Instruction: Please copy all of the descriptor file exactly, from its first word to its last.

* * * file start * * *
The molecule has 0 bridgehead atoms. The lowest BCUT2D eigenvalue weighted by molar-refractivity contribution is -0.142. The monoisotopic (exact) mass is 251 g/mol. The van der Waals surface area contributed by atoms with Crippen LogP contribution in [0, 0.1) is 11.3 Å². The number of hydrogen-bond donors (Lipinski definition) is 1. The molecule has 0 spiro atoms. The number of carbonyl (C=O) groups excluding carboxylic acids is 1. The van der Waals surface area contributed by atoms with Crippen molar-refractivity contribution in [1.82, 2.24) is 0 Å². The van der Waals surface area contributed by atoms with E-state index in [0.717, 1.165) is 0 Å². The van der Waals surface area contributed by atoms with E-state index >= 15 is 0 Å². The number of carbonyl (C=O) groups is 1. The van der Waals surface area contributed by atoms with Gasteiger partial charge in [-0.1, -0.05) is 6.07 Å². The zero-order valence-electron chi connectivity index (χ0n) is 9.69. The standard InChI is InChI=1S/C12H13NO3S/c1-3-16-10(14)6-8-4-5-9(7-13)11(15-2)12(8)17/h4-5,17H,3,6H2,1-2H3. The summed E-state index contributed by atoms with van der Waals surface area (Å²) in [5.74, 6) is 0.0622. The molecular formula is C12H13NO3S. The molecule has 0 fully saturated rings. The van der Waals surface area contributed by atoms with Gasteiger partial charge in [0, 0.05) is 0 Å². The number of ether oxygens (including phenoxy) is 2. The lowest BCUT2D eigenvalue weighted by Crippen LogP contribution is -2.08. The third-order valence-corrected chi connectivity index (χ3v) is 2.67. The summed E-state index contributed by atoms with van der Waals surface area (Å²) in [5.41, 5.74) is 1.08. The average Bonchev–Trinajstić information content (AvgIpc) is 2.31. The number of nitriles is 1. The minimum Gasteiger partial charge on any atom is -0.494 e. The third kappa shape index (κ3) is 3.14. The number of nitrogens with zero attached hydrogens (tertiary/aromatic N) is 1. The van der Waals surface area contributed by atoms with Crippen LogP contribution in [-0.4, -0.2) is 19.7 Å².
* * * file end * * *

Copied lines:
The molecule has 0 bridgehead atoms. The lowest BCUT2D eigenvalue weighted by molar-refractivity contribution is -0.142. The monoisotopic (exact) mass is 251 g/mol. The van der Waals surface area contributed by atoms with Crippen LogP contribution in [0, 0.1) is 11.3 Å². The number of hydrogen-bond donors (Lipinski definition) is 1. The molecule has 0 spiro atoms. The number of carbonyl (C=O) groups excluding carboxylic acids is 1. The van der Waals surface area contributed by atoms with Crippen molar-refractivity contribution in [1.82, 2.24) is 0 Å². The van der Waals surface area contributed by atoms with E-state index in [0.717, 1.165) is 0 Å². The van der Waals surface area contributed by atoms with E-state index >= 15 is 0 Å². The number of carbonyl (C=O) groups is 1. The van der Waals surface area contributed by atoms with Gasteiger partial charge in [-0.1, -0.05) is 6.07 Å². The zero-order valence-electron chi connectivity index (χ0n) is 9.69. The standard InChI is InChI=1S/C12H13NO3S/c1-3-16-10(14)6-8-4-5-9(7-13)11(15-2)12(8)17/h4-5,17H,3,6H2,1-2H3. The summed E-state index contributed by atoms with van der Waals surface area (Å²) in [5.74, 6) is 0.0622. The molecular formula is C12H13NO3S. The molecule has 0 fully saturated rings. The van der Waals surface area contributed by atoms with Gasteiger partial charge in [0, 0.05) is 0 Å². The number of ether oxygens (including phenoxy) is 2. The lowest BCUT2D eigenvalue weighted by Crippen LogP contribution is -2.08. The third-order valence-corrected chi connectivity index (χ3v) is 2.67. The summed E-state index contributed by atoms with van der Waals surface area (Å²) in [5.41, 5.74) is 1.08. The average Bonchev–Trinajstić information content (AvgIpc) is 2.31. The number of nitriles is 1. The minimum Gasteiger partial charge on any atom is -0.494 e. The third kappa shape index (κ3) is 3.14. The number of nitrogens with zero attached hydrogens (tertiary/aromatic N) is 1. The van der Waals surface area contributed by atoms with Crippen LogP contribution in [-0.4, -0.2) is 19.7 Å².